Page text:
Fiscal risk from lack of clarity on climate change spending

14 March 2024

The Scottish Fiscal Commission has analysed the implications for the Scottish public finances of meeting Scotland’s statutory emissions target to reach net zero by 2045, adapting to climate change and handling the damage it will cause.

Unmitigated climate change would have catastrophic impacts on individuals, businesses and the public finances. In line with the Paris Agreement, both the Scottish and UK Governments are committed to help limit global warming through their own emissions targets. These actions impose costs on the public sector, as will the need to adapt to and deal with damage from climate change.

Based on the balanced pathway scenario set out by the Climate Change Committee, the Scottish Fiscal Commission estimates that the Scottish Government would need to spend an average of £1.1 billion pounds a year to meet net zero, around 18 per cent of its capital budget. These figures do not include the spending required on adaptation and damage from climate change.

The challenge of achieving net zero is shared between the Scottish and UK Governments. The Scottish Government’s funding largely depends on UK Government policy decisions, including how the costs of the transition are split between the private and public sectors. However, the fiscal burden of reaching the UK’s net zero target may fall disproportionately on the Scottish Government because a greater share of the UK reduction in emissions relating to forestry and land use needs to take place in Scotland.

The Commission’s Chair, Professor Graeme Roy, said:

“What matters for the Scottish budget are the differences between Scotland and the UK. It is clear that one major difference is the greater contribution of forestry and land use in Scotland.

“To better assess the fiscal risks facing the Scottish Government, we need more information from both governments about their plans for tackling all aspects of the climate change challenge.

“Handling not just the achievement of net zero and the future adaptation challenges, but also their fiscal consequences is a shared endeavour that needs to be managed well by both Scottish and UK Governments.”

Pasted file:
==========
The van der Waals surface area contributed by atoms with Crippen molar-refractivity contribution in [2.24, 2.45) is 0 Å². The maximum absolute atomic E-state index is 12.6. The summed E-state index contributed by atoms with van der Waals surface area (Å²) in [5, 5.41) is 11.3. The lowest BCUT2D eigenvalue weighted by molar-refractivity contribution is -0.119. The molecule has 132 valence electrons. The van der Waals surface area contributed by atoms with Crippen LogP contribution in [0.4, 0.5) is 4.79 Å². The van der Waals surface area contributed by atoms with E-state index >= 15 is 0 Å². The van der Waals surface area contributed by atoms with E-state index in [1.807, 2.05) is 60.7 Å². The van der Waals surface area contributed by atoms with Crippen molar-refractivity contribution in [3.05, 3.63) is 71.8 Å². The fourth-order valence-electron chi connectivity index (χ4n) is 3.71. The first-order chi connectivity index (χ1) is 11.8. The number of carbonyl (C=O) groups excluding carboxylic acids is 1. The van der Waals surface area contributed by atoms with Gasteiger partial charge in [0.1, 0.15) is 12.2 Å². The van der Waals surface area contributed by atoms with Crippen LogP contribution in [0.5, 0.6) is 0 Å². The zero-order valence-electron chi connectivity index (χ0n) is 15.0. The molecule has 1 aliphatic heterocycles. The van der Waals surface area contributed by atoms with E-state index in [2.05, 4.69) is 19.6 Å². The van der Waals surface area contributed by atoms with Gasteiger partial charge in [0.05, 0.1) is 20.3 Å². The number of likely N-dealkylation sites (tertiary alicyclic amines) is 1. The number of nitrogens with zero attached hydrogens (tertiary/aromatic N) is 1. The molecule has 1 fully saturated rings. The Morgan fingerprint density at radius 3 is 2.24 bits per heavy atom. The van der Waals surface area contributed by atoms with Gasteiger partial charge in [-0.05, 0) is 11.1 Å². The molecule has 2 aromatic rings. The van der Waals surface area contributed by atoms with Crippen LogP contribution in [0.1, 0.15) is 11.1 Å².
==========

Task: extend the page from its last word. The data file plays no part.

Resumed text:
Notes for Editors

1.The Commission’s paper, Fiscal Sustainability Perspectives: Climate Change is available now. Accompanying spreadsheets contain the data for tables and charts. 

2.The current Scottish Government Climate Change Plan was published in December 2020. This does not contain sufficient information on the costs of the policies and proposals, so our analysis on the additional capital investment to reach net zero is based on Scottish data published by the Committee on Climate Change relating to the UK’s Sixth Carbon Budget. Our report recommends that the Scottish Government’s draft Climate Change Plan due later this year includes detailed abatement and cost estimates for individual policies and proposals.  

3.The Climate Change Committee’s Sixth Climate Budget provided estimates of the additional capital investment required each year in Scotland to reach the UK Government’s target of net zero by 2050. Using this data the Commission estimate that an average of £1,136 million a year (in 2024 prices) will be required in additional capital investment from the Scottish Government to reach net zero over the period 2020 to 2050. This is equivalent to 18 per cent of the Scottish Government’s 2024-25 capital budget of £6,193 million. These figures do not include the costs associated with adapting to climate change or damage from climate change. The Commission’s December 2023 forecast report

highlighted how the capital budget is expected to fall 20 per cent in real terms between 2023-24 and 2028-29.

4.The Office for Budget Responsibility considered the effect of unmitigated global warming on the UK public finances in its 2021 Fiscal risks report. The OBR assumed an average temperature increase of 4°C in the UK by the end of the century, associated with increased spending on adaptation of 0.3 per cent of GDP per year with each degree of warming, and the size and frequency of shocks progressively increases with rising temperatures, doubling relative to historic trends by the end of the century. Under this scenario the UK’s debt-to-GDP ratio would reach 289 per cent by 2100.

5.The Commission’s expertise in the fiscal framework and the Scottish Budget places it in a unique position to consider the ways in which climate change and the response by the UK and Scottish Governments could affect the future fiscal sustainability of the Scottish Government. This report is the first in the series looking at fiscal sustainability with a focus on a specific area. However, it does not provide projections of the Scottish Government’s long-term spending and funding. We intend to publish these reports with a specific focus every two years.

6.The Commission published its first Fiscal Sustainability Report in March 2023. That report included projections of the Scottish Government’s long-term spending and funding. The Commission’s next full fiscal sustainability report with updated projections will be published in 2025.

7.The Scottish Fiscal Commission is the independent fiscal institution for Scotland, established by the Scottish Fiscal Commission (2016) Act. Our paper represents the collective view of the Scottish Fiscal Commission, comprising the Commissioners: Professor Francis Breedon, Professor Domenico Lombardi, Professor David Ulph, and the Chair, Professor Graeme Roy.